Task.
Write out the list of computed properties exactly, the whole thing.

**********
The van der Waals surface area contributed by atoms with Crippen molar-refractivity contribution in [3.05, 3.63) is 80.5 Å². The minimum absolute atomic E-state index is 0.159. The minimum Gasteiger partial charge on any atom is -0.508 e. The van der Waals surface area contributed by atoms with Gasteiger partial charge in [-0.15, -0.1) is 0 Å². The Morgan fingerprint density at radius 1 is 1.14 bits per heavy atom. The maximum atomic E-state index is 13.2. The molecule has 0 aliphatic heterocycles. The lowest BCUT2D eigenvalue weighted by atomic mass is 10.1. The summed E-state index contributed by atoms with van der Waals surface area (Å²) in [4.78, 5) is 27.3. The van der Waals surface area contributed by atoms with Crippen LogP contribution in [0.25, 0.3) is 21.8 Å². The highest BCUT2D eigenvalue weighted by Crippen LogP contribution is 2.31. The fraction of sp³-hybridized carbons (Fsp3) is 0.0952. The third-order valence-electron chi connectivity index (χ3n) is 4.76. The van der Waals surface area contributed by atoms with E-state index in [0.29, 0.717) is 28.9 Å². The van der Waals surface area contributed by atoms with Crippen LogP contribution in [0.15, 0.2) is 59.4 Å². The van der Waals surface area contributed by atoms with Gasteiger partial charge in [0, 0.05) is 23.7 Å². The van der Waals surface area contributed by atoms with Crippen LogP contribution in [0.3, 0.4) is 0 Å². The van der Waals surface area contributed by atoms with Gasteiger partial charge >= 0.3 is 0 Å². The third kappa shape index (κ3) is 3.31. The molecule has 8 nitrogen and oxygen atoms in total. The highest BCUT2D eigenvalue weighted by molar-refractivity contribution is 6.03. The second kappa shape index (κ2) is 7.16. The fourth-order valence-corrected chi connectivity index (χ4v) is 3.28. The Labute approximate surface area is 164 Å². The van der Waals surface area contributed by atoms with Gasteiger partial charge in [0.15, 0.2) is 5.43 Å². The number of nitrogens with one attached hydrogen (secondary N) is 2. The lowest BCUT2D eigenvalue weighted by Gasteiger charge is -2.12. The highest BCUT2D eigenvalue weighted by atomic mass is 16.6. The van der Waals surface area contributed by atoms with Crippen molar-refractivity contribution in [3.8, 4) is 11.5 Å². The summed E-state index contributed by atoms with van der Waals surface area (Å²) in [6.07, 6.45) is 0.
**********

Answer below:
The van der Waals surface area contributed by atoms with Crippen molar-refractivity contribution in [3.05, 3.63) is 80.5 Å². The minimum absolute atomic E-state index is 0.159. The minimum Gasteiger partial charge on any atom is -0.508 e. The van der Waals surface area contributed by atoms with Gasteiger partial charge in [-0.15, -0.1) is 0 Å². The Morgan fingerprint density at radius 1 is 1.14 bits per heavy atom. The maximum atomic E-state index is 13.2. The molecule has 0 aliphatic heterocycles. The lowest BCUT2D eigenvalue weighted by atomic mass is 10.1. The summed E-state index contributed by atoms with van der Waals surface area (Å²) in [4.78, 5) is 27.3. The van der Waals surface area contributed by atoms with Crippen LogP contribution in [0.25, 0.3) is 21.8 Å². The highest BCUT2D eigenvalue weighted by Crippen LogP contribution is 2.31. The fraction of sp³-hybridized carbons (Fsp3) is 0.0952. The third-order valence-electron chi connectivity index (χ3n) is 4.76. The van der Waals surface area contributed by atoms with E-state index in [0.29, 0.717) is 28.9 Å². The van der Waals surface area contributed by atoms with Crippen LogP contribution in [0.15, 0.2) is 59.4 Å². The van der Waals surface area contributed by atoms with Gasteiger partial charge in [0, 0.05) is 23.7 Å². The van der Waals surface area contributed by atoms with Crippen LogP contribution in [0.3, 0.4) is 0 Å². The van der Waals surface area contributed by atoms with Gasteiger partial charge >= 0.3 is 0 Å². The third kappa shape index (κ3) is 3.31. The molecule has 8 nitrogen and oxygen atoms in total. The highest BCUT2D eigenvalue weighted by molar-refractivity contribution is 6.03. The second kappa shape index (κ2) is 7.16. The fourth-order valence-corrected chi connectivity index (χ4v) is 3.28. The Labute approximate surface area is 164 Å². The van der Waals surface area contributed by atoms with Gasteiger partial charge in [0.15, 0.2) is 5.43 Å². The number of nitrogens with one attached hydrogen (secondary N) is 2. The lowest BCUT2D eigenvalue weighted by Gasteiger charge is -2.12. The highest BCUT2D eigenvalue weighted by atomic mass is 16.6. The van der Waals surface area contributed by atoms with Crippen molar-refractivity contribution in [3.8, 4) is 11.5 Å². The summed E-state index contributed by atoms with van der Waals surface area (Å²) in [6.07, 6.45) is 0.